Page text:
As you’ll know if you read yesterday’s post, I was inspired by a recent TV series on BBC 4 to post a countdown of my seven favourite albums of all time. This is the first entry in that list, and I can therefore reveal that my seventh-favourite album of all time is:
Blinking Lights was Eels’ eighth album, and the sixth to have been given a mainstream release from the get-go. A double album consisting of songs written over an eight-year period, it was released in 2005. It was by and large well-received by critics, and reached number 16 in the UK charts. Thematically, this is an album about death, grief and insanity, although it’s not as unrelentingly miserable as that makes it sound. Overall, the album is cautiously uplifting, a proof of the old adage that you have to experience the worst of life in order to appreciate the best of life.
Most critics have assumed that it is autobiographical – it’s routinely described as “an intensely personal record” – and have noted that it seems to involve E (the leading and only constant member of the band, and the principal songwriter) reflecting on the death of his parents, and the suicide of his sister. Personally, I’m always a little wary of this kind of biographical criticism in general, and more especially when it comes to Eels – I’m not clear to what extent E is actually Mark Oliver Everett, and the extent to which he is a separate persona consciously created by Everett to allow him some creative separation between his life and work. My gut feeling is that Everett’s life provides some of the source material, but the way it’s elaborated and amplified is a more creative than autobiographical process.
Whatever the precise nature of the relationship between Everett and his art, there seems to me little doubt that Blinking Lights is written by a man with a deep understanding of mental illness, whether that understanding is personal or empathetic. The almost-title-track, ‘Blinking lights (for me)’, deals with delusions of reference (‘Blinking lights on the airplane wings […] a Morse code message especially for me’), and is also a beautiful evocation of the moment at which delusions begin to abate, and the prospect of recovery begins to come into view – and all of that in a two-minute song. In a darker register, ‘Suicide Life’ perfectly describes the grinding, low-grade misery of anhedonia.
The album also seems to reflect in its structure the cyclical nature of mental illness. It doesn’t follow a simple path from dark to light, nor yet the slightly more complex but still well-trodden path of euphoria-to-despair-to-resolution. It cycles repetitively between the two poles (I think bipolar disorder is in the DNA of this album), albeit on a broadly upwards trajectory – the downs become shallower and the ups more sustainable as the album progresses. It closes with a wonderful, uplifting, mellow song focussed on self-acceptance (‘Things The Grandchildren Should Know’), but doesn’t pretend that the album ending means the cycling has stopped.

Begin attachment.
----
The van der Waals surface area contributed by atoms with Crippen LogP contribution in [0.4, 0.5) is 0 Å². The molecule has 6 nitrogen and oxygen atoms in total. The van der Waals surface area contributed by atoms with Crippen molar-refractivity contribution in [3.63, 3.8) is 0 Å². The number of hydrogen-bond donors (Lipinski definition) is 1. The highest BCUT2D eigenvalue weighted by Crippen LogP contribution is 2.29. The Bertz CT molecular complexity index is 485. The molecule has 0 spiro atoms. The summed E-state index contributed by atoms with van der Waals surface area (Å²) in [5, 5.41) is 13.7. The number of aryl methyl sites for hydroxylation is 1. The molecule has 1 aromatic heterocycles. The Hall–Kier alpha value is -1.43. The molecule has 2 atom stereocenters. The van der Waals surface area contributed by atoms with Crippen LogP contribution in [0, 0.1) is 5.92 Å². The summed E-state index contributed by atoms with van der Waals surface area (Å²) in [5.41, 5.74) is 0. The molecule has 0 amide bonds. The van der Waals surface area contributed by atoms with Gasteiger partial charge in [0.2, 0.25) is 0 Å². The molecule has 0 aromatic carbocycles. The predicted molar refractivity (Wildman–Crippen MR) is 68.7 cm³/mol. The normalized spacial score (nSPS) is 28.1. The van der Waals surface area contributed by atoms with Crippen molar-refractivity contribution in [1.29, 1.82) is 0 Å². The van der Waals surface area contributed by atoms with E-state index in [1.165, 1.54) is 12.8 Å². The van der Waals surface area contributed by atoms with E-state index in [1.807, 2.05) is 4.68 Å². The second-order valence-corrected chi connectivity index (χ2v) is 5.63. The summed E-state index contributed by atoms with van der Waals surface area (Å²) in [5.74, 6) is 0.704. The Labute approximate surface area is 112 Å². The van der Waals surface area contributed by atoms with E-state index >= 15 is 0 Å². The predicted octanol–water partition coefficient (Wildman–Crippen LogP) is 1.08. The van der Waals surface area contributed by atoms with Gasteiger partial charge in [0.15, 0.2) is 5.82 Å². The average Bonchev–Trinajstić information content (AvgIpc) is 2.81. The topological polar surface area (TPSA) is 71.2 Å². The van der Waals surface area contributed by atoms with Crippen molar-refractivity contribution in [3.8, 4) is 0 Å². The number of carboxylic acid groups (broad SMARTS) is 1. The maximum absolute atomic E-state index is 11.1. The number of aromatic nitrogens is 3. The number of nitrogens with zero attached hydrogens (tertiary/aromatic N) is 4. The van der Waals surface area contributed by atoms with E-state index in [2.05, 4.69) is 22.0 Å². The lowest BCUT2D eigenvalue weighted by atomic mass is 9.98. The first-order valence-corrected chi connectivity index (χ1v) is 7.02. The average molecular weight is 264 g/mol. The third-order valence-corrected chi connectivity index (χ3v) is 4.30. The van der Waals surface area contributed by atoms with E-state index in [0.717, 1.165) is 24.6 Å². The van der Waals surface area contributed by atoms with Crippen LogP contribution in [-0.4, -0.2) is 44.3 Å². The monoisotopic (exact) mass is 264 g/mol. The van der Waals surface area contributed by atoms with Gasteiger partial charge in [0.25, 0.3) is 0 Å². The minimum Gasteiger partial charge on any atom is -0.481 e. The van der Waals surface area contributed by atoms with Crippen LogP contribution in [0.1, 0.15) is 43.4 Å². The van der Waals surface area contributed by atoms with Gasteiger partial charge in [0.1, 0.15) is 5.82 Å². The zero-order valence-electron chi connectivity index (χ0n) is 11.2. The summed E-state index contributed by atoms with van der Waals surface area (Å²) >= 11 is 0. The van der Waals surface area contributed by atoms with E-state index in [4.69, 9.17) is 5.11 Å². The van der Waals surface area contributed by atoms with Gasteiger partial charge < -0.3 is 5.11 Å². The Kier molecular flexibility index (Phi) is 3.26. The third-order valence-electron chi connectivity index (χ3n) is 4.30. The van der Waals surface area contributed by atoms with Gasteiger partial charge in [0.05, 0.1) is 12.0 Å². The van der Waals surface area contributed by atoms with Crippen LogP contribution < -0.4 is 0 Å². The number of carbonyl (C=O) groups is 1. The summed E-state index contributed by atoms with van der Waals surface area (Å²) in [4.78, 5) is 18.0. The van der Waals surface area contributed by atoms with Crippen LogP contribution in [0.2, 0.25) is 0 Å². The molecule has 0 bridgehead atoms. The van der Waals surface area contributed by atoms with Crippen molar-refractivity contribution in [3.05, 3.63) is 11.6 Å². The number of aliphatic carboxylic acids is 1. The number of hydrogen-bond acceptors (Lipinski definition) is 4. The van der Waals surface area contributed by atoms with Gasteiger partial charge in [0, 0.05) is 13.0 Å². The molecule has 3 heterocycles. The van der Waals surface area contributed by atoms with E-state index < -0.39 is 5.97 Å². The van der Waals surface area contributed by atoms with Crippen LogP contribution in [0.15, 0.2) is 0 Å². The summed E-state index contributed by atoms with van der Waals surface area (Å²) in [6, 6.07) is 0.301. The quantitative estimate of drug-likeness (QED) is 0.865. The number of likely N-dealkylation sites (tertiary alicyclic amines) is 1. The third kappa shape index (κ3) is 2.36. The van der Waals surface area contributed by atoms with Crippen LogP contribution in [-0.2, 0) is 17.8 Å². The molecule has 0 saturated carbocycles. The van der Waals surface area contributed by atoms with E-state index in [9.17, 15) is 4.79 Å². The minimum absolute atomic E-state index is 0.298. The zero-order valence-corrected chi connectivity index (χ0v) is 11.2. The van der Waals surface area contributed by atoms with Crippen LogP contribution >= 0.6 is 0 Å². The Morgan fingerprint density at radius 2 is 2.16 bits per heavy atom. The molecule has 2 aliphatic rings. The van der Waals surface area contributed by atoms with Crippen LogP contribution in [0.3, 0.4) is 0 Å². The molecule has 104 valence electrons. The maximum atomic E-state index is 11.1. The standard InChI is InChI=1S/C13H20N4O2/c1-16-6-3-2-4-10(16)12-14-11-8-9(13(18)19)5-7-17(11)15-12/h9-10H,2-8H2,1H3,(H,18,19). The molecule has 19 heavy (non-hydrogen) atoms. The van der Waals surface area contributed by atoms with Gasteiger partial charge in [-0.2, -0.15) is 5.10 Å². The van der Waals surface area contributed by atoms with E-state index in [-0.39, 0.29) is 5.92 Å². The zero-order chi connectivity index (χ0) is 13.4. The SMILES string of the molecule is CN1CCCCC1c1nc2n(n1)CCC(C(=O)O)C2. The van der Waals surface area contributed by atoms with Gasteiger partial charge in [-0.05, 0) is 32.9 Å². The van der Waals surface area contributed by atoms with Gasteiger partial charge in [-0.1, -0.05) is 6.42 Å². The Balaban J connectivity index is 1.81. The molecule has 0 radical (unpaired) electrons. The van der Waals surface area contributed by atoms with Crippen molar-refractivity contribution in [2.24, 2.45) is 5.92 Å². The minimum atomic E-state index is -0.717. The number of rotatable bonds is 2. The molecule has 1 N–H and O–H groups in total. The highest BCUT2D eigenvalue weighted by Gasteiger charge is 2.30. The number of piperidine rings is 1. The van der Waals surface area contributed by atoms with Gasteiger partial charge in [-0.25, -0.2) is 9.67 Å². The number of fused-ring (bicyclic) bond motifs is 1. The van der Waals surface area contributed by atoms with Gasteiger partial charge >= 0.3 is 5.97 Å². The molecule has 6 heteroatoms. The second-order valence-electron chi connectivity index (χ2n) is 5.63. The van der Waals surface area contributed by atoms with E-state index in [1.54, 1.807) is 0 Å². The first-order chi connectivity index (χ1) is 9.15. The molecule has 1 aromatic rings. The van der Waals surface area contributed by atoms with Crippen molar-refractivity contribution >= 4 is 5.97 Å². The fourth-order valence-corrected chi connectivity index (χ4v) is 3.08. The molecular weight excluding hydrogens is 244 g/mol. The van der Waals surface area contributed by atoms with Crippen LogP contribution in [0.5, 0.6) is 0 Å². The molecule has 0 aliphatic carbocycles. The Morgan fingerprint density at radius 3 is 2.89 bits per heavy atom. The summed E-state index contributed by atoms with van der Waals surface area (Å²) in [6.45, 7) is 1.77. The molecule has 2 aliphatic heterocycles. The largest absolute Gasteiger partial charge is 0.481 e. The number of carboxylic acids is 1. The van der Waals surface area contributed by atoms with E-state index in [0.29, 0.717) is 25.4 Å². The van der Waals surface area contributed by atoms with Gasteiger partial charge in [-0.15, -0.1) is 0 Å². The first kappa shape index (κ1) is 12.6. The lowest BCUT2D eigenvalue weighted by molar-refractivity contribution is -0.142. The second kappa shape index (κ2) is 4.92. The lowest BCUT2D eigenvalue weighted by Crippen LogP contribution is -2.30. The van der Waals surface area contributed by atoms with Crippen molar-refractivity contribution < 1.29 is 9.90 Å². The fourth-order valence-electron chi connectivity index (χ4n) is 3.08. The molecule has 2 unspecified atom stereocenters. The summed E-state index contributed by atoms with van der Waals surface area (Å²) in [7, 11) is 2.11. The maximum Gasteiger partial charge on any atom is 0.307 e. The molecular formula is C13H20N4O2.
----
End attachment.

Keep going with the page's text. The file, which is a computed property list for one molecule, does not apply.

At it’s beginning the album is painfully self-focussed, almost obsessively so: most of the lyrics refer to “I” or “me”, with “you” only mentioned in strict relation to the first person. As the album progresses it gradually opens up, taking more interest in the broader world. The track around which this movement seems to pivot is an instrumental track (the judicious use of instrumentals is one of the great joys of this album), ‘Theme For A Pretty Girl Who Makes You Believe God Exists’, which comes towards the end of the first disc: as the bold chords strummed on a 12-string acoustic guitar kick in, you can feel the album start to open up and breathe. It’s a remarkable moment on a remarkable album, a beautiful celebration of hope made all the more precious for being immediately preceded by a song about crushing social isolation (‘Understanding Salesmen’) and followed by one that acknowledges the inevitability of depression (‘Checkout Blues’).
Musically, the album takes in a lot of different genres – everything from (a parody of) dumb stadium rock, to blues and country. That said, it’s all filtered through the standard Eels sound, and there are several examples of the typical Eels number – you know, the sort of song built round a hard, heavy beat, and a descending bass riff, and decorated with a ‘plinky plinky’ part over the top, which has been Eels’ bread and butter throughout their career. But there are more unusual songs, too, such as ‘Dust of Ages’, which sounds like a Bach chorale gone wrong (not an insult – the subversion of Bach’s divinely-ordered cosmos is deliberate, I think), and ‘The Stars Shine In The Sky Tonight’, which invokes the ghost of a Beethoven piano sonata.
At it’s heart, this is an album about life, and all the things in life – the negative, as well as the positive. It moves me, profoundly, because there’s nothing starry-eyed or naïve about it: it acknowledges that life can be bleak, bare, awful, desperate – and is even so worth living for the scattered moments of joy it provides. It’s life-affirming in a way that an album that never went to the dark could never be. It’s the scarcity of joy that makes it so precious: this album understands that, and that’s what makes it great.
So that was my seventh-favourite album of all time: Blinking Lights and Other Revelations, by Eels. Come back tomorrow to find out my sixth-favourite…